Sadly that is no longer on the cards, but since this film series has now generated gross income of over 1.5 billion dollars, making it the 20th highest-grossing film series of all time, there has to be a reasonable chance that someone will eventually manage to finish it. I do hope so.
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1 of 1 people found the following review helpful
3.0 out of 5 stars An okay entry in the series..., 17 Oct 2013
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When the Voyage of the Dawn Treader was released, I was unsure how I would find it as the book is not one of my favourite entries of the series, mainly due to the lack of a central villain. Unfortunately, this entry is a step down after the last two movies, though the main characters are as good as ever and Will Poulter is a great addition to the cast. Thankfully with the problems apparently sorted out concerning the franchises future, my personal favourite of the series The Silver Chair should be on the horizon very soon.
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1 of 1 people found the following review helpful
2.0 out of 5 stars Didn't make much of an impression, 12 Jun 2013
By 
Laura Hartley (London) - See all my reviews
(TOP 1000 REVIEWER)   
The Narnia films have gone downhill since the original (The Lion the Witch and the Wardrobe) was released, that is in plotline, commercially these films still do very well. The second film, Prince Caspian, was still a decent film, but nothing compared to The Lion the Witch and the Wardrobe and unfortunately, The Dawn Treader is even worse. This film was produced by 20th Century Fox, instead of Disney, and perhaps the fall in revenue of the series is to blame for that. Now writing this post would be considered blasphemy in my school as we worship Anna Popplewell, who plays Susan, an ex-pupil, but since neither she nor William Moseley feature much at all in this movie, I think I'll get away with it.

This film focuses on the two younger Pevensie children, Lucy and Edmund, as well as a new additon: their cousin Eustace (played by Will Poulter). Will Poulter. He's probably the best thing about this movie as he is undoubtedly one of the best child actors today. He plays the role of annoying cousin Eustace so well, that I genuinely wanted to kick him for the majority of the movie (it's a good thing, don't worry). Something really puzzling about this movie is Prince Caspian. Now if i remember correctly, in the second film, he had a distinctly (sexy!) Spanish accent. WHERE DID IT GO? It is a mystery.

Unfortunately, I haven't read the book so I can't tell you whether or not the story sticks to the plotline or not, but if the books anything like the movie, I'm not going to bother. Don't get me wrong, there were some very good aspects to this movie, that were entertaining and emotional; however, there are others which leave much to be desired. Personally, I wouldn't watch it again, but since it was so commericially popular, and did receive some very good reviews, I guess this one's up to you.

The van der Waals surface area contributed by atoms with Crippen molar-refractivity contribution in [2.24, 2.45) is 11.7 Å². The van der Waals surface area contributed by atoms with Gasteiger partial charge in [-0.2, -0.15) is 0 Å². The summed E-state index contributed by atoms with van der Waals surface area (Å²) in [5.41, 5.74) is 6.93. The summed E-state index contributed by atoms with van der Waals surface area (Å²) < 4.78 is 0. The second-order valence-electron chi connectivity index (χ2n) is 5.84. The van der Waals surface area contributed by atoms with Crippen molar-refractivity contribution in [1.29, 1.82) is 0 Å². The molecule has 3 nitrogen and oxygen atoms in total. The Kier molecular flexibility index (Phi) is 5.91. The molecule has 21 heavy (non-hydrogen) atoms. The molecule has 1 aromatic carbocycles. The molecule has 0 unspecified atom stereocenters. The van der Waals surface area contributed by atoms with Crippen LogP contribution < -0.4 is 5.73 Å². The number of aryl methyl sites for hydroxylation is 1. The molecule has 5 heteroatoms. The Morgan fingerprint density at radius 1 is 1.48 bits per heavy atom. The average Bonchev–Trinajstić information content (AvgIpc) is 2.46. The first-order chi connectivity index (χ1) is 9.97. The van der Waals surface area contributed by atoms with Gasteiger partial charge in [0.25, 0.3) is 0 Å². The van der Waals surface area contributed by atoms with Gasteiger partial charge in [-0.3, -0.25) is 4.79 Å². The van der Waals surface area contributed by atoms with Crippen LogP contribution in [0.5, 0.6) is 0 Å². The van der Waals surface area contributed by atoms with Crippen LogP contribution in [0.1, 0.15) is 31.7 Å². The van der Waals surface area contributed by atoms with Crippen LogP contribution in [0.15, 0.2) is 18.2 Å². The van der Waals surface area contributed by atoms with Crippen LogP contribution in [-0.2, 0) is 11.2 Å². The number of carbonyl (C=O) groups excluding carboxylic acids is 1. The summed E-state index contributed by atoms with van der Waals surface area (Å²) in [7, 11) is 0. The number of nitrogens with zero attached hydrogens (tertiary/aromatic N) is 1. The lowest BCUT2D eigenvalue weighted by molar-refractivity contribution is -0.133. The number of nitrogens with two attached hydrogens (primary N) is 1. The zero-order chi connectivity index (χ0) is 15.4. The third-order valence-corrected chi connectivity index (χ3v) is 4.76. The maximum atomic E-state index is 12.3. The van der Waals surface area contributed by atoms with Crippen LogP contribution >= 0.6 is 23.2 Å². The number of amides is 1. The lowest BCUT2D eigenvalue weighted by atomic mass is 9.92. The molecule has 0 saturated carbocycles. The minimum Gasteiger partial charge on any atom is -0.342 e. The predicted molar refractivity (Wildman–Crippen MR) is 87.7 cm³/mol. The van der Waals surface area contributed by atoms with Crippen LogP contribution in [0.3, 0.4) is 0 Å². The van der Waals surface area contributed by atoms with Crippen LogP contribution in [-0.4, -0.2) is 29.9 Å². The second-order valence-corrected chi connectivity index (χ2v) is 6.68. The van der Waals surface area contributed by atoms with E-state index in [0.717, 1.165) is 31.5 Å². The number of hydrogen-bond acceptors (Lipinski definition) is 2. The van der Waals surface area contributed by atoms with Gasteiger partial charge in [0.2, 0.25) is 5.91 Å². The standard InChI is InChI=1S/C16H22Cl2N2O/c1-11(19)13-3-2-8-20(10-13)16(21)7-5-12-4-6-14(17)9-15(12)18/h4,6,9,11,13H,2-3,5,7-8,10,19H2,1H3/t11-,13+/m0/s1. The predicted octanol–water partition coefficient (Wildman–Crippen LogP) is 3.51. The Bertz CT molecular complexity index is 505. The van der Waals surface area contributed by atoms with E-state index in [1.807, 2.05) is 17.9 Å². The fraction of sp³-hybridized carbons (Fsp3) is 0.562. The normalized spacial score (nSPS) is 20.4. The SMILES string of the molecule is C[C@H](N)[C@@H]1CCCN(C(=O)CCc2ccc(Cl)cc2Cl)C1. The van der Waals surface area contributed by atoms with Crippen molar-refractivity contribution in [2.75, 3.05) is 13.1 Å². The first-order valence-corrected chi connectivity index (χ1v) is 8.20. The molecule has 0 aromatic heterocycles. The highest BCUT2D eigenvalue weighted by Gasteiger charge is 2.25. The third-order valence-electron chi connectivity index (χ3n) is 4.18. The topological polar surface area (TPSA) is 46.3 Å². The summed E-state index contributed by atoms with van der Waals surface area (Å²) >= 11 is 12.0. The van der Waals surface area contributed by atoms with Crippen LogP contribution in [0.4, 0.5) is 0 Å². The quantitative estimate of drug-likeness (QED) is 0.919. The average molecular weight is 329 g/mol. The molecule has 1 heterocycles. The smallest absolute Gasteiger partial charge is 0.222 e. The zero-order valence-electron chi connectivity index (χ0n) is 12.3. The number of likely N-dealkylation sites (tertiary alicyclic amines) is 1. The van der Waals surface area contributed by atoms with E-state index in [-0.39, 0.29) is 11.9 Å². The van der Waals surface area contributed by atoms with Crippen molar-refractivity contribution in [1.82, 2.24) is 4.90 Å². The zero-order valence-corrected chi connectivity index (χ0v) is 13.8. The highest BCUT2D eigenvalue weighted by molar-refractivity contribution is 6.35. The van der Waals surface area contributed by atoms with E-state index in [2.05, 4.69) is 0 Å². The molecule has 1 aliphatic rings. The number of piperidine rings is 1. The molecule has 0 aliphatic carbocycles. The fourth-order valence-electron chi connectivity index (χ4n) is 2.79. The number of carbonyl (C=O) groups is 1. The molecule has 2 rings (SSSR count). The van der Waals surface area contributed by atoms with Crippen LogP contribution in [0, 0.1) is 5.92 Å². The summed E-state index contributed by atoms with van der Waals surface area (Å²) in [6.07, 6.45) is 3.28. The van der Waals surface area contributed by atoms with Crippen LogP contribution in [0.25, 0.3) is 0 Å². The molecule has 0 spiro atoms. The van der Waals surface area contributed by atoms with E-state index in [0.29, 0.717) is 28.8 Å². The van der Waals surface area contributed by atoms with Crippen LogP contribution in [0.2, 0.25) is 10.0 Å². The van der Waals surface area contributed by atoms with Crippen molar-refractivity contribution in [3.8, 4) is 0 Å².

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1 of 1 people found the following review helpful
5.0 out of 5 stars Setting sail for the end of the world, 28 Oct 2012
By 
Nat Whilk (Lincolnshire, UK) - See all my reviews
Some discs I love so much that I only ever watch them at Christmas. The Golden Compass [Blu-ray], Harry Potter Wizard's Collection Box Set (Blu-ray + DVD + UV Copy)[Region Free], The Lord of the Rings Trilogy, Extended Edition [Blu-ray] [2001] - and the Chronicles of Narnia.

In this third Chronicle, Lucy (Georgie Henley), Edmund (Skandar Keynes), Caspian (Ben Barnes) and the chivalrous Reepicheep (now voiced by Simon Pegg) return from the second film of the series, and are joined by a boy who is called Eustace Clarence Scrubb and almost deserves it (superbly portrayed by Will Poulter). Under the direction of Michael Apted, moving spirit of the famous 7 Up documentaries, they sail ever eastward on the magnificent Dawn Treader into adventures variously perilous, comical or awe-inspiring.

This Blu-ray trims the film's frame to 16X9, but otherwise serves its ravishing cinematography and exquisite CGI to glorious effect. David Arnold's music sings out as beautifully as one would hope.

Just as its predecessors did, the screenplay often departs from the narrative of the C. S. Lewis book upon which the film is based. Some characters and events are omitted, others are introduced and incidents are freely rearranged. But the heroes of the film remain recognizably the people that Lewis invented, they experience the same moral crises, they make the same choices and their journey comes to the same sublime conclusion. (And lovers of the book will surely rejoice to see the way in which the design of the film honours Pauline Baynes's lyrical illustrations.)

If, like me, you delight in what Douglas Gresham calls beauty fantasy, this is one Blu-ray that you simply mustn't miss.

(Incidentally, you may like to know that this film is also available in 3D - see The Chronicles of Narnia: The Voyage of the Dawn Treader (Blu-ray 3D + Blu-ray)[Region A & B] - and that its two predecessors have been released in a convenient double pack (Chronicles Of Narnia - The Lion, The Witch And The Wardrobe/Prince Caspian [Blu-ray]).)
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1 of 1 people found the following review helpful
4.0 out of 5 stars DVD - Voyage of the Dawn Treader, 9 Oct 2012
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Found the DVD on offer, so bought it. I love the Narnia stories so bought this one to complete the set. Perhaps not as good as "The Lion, The Witch & The Wardrobe" but still enjoyable and thought provoking. Do read the books too!
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1 of 1 people found the following review helpful
5.0 out of 5 stars great film, 10 Jun 2012
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This is a great family film you do not need to see the other two to understand what is going on highly recommended viewing.
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1 of 1 people found the following review helpful
5.0 out of 5 stars The Voyage of the Dawn Treader, 28 Dec 2011
By 
Mr. John Aldridge (Co. Mayo, Ireland) - See all my reviews
(REAL NAME)   
Loved this! The scenery is spectacular and the special effects are excellent. There were just a couple of things left out from the book but mostly it was true to C.S. Lewis's story. I'm hoping that they will now make "The Silver Chair" - in fact, it would be great if they made movies of all 7 of The Chronicles of Narnia.